Police chief wants to slash red tape

Norfolk's police chief last night declared war on bureaucracy as he bids to free-up hours of time spent on unnecessary paperwork and commit more officers to frontline duties.

Norfolk's police chief last night declared war on bureaucracy as he bids to free-up hours of time spent on unnecessary paperwork and commit more officers to frontline duties.

Chief constable Ian McPherson has made slashing red-tape one of his top priorities since taking up the post at the start of this year and has appointed a taskforce to review the mounds of forms officers must wade through on a daily basis.

If successful the shake-up, led by Chf Supt Alan Hayes, will allow communities to dictate what their local bobbies do with the extra time - be it more high visibility patrols, hands on community work or tackling crime behind the scenes.

It is estimated 800 different forms are in circulation within the force and Norfolk Police Federation, which represents the rank and file, said many must be completed but are never used. The federation welcomed the initiative but warned the police can only do so much and ministers must also do their bit to reduce the burden.

Mr McPherson said: “Norfolk police is charting a path towards being a customer-focused organisation that improves its service yet drives down costs.

“Although we have made inroads - establishing safer neighbourhood teams is an excellent example - there is still much to do. It's about delivering what the public wants and not what we think they want.”

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He added that the force needs to focus on increasing public satisfaction and confidence. At present, although crime levels in Norfolk are relatively low, residents' fear of crime remains an issue. Mr McPherson believes this can be tackled by allowing the public to set their own priorities.

“Paperwork and bureaucracy are issues we have been actively looking at as we don't want to unnecessarily burden our frontline staff. We need them to spend their most productive time engaging with the public,” he said.

“We expect to complete our data collection later this year. That will be carefully analysed and considered. Any changes in the way we police in the future will be based on fact - not intuition.”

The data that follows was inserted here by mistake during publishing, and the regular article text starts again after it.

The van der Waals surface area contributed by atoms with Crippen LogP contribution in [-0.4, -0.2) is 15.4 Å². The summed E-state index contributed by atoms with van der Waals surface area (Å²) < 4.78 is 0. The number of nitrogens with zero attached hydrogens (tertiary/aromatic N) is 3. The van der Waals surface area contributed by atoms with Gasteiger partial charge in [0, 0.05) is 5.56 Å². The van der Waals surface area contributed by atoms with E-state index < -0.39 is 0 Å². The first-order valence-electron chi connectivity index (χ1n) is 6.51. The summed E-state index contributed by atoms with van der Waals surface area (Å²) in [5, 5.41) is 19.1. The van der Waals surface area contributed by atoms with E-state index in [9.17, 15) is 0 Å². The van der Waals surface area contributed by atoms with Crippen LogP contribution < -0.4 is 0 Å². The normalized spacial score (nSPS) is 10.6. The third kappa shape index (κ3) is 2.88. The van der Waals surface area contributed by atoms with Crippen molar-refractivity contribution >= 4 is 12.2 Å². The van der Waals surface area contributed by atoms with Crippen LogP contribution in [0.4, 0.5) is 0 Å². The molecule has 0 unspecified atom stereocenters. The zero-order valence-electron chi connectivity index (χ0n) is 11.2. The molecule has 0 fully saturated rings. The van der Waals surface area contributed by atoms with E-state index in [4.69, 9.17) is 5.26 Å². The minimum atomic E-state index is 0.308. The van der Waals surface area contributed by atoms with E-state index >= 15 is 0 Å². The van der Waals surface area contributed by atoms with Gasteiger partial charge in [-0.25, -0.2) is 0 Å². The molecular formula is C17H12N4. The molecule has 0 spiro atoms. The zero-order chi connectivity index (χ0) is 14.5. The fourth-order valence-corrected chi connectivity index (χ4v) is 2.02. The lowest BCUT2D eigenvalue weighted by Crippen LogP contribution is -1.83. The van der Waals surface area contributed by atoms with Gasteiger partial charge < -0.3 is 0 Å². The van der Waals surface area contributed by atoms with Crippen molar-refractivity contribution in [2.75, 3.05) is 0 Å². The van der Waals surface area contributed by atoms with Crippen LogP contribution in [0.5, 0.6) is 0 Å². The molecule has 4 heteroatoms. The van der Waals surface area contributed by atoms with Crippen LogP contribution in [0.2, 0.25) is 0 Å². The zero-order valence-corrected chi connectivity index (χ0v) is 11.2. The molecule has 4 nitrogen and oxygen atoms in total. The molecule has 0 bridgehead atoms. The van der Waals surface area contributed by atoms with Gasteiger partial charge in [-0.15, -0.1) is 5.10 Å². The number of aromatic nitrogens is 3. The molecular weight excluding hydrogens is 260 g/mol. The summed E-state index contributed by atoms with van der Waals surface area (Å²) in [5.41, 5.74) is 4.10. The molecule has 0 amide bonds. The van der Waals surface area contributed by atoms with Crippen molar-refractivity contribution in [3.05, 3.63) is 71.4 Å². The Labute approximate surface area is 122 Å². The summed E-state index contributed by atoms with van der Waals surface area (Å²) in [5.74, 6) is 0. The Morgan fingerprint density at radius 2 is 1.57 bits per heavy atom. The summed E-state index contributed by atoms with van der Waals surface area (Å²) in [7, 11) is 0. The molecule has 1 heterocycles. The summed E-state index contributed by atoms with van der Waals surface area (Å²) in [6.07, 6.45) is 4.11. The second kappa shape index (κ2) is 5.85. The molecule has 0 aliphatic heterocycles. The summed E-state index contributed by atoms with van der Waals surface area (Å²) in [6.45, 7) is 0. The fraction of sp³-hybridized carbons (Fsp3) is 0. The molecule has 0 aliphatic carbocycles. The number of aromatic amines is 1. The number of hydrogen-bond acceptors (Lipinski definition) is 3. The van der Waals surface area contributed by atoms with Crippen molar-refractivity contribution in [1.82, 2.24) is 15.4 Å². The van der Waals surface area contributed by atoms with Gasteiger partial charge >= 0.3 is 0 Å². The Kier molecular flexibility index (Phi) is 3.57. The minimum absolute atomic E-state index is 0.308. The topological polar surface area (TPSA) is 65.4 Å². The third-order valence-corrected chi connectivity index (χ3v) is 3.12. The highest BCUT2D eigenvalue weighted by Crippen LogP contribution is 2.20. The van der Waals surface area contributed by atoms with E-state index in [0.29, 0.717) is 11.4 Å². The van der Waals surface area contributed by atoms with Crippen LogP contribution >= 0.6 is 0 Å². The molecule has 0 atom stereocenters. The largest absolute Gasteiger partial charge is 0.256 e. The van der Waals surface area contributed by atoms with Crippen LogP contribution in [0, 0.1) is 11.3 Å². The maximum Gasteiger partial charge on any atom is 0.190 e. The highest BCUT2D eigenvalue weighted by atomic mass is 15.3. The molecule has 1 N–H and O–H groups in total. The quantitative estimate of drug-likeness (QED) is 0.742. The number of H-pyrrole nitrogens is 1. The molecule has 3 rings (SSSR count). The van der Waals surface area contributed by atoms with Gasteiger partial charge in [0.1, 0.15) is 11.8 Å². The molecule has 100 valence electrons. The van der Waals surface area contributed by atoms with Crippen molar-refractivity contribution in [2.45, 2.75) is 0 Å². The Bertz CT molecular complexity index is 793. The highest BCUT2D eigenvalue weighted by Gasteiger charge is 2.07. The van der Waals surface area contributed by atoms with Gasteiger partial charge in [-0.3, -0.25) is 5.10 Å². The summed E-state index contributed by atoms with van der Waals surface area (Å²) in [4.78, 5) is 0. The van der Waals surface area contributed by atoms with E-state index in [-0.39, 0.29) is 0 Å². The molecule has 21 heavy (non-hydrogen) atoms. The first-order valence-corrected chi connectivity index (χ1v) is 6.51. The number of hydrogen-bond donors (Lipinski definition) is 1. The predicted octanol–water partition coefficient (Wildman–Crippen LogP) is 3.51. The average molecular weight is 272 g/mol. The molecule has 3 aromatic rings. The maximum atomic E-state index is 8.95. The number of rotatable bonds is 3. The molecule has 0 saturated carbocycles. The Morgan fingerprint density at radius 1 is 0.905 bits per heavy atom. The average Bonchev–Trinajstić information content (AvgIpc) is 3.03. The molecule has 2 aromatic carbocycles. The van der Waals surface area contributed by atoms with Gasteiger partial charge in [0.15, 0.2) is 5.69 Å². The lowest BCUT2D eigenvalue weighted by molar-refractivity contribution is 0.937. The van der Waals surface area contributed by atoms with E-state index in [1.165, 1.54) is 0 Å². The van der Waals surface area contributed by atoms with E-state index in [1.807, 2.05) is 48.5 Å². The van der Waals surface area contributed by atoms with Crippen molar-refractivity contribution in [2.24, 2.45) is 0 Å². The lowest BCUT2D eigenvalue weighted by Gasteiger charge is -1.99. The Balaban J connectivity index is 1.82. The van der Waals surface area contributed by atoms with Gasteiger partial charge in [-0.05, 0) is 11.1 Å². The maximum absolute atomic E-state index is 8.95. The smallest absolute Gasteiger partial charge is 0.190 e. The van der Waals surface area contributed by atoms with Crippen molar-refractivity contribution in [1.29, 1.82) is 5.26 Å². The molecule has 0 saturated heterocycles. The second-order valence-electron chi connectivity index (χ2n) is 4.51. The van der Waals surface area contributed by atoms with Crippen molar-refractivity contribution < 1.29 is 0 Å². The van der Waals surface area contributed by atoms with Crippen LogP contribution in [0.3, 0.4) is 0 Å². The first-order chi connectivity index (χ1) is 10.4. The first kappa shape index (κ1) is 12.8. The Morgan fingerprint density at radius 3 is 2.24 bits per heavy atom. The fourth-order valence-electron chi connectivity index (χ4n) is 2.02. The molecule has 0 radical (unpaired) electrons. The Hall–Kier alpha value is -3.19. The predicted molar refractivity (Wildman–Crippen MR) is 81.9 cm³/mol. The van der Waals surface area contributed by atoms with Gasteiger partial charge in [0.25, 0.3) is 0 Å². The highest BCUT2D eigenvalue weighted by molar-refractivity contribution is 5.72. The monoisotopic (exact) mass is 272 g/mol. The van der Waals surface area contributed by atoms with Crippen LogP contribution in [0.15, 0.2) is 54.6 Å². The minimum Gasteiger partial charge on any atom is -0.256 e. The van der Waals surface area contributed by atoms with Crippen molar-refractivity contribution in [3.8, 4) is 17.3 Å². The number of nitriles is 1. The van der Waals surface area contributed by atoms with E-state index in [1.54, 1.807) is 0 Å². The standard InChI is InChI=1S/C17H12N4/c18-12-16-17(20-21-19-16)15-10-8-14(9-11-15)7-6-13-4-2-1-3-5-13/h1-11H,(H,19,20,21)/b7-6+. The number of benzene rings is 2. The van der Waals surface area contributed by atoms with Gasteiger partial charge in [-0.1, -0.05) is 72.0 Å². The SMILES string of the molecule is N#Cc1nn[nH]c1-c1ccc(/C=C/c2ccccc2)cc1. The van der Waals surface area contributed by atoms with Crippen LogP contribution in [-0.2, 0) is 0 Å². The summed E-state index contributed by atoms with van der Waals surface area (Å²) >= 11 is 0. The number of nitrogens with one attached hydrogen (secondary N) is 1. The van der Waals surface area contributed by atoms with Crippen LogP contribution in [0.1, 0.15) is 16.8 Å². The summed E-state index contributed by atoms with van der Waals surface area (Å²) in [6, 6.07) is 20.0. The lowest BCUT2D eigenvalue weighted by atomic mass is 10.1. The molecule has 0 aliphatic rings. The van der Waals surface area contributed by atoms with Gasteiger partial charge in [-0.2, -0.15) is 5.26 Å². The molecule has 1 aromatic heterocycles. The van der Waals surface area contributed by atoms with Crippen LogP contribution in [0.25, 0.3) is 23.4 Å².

The project is part of a wide-ranging review aimed at modernising the force. Other areas that are currently being investigated are ways in which Norfolk can share resources with other local authorities and how technology can be put to better use.

One possibility is equipping officers with laptops so they can spend more time out on the road rather than inside stations.

Nationally the cost of police paperwork rose to more than £600m last year, far outstripping the combined amount spent on tackling robberies and burglaries .

The money funds officers and civilian staff completing forms, writing letters and sending memos. It also pays for supervisors to ensure that paperwork has been completed correctly.

Norfolk's annual £130m policing budget is under increasing pressure with ministers warning earlier this year that a decade's worth of “unprecedented investment” had reached an end. Bosses have already increased council tax beyond the government's acceptable level and accept they must make better use of the resources already at their disposal.

Although not primarily a cost-cutting measure, the police federation said the review could ultimately save money as officers are forced to work overtime to complete paperwork before ending their shifts.

David Benfield, federation secretary, said that on top of filling out unused forms, there are many other unreasonable requirements such as copying out an individuals name and address repeatedly on the same form.

An arrest for even the most straightforward of crimes can lead to almost half-a-day's worth of form-filling and it currently takes several hours simply to obtain the paperwork required to carry out observation work.

“I would support anything that this organisation can do to reduce bureaucracy and am pleased that the chief and his senior officers see that it is a problem,” said Mr Benfield.

“But until the government makes a concerted effort to get to grips with this the force's hands will, to some extent, remain tied.

“Inroads have been made in Norfolk - mainly by employing civilian staff - but more needs to be done. This is something we were saying a decade ago when I was on the frontline and it has got progressively worse.”

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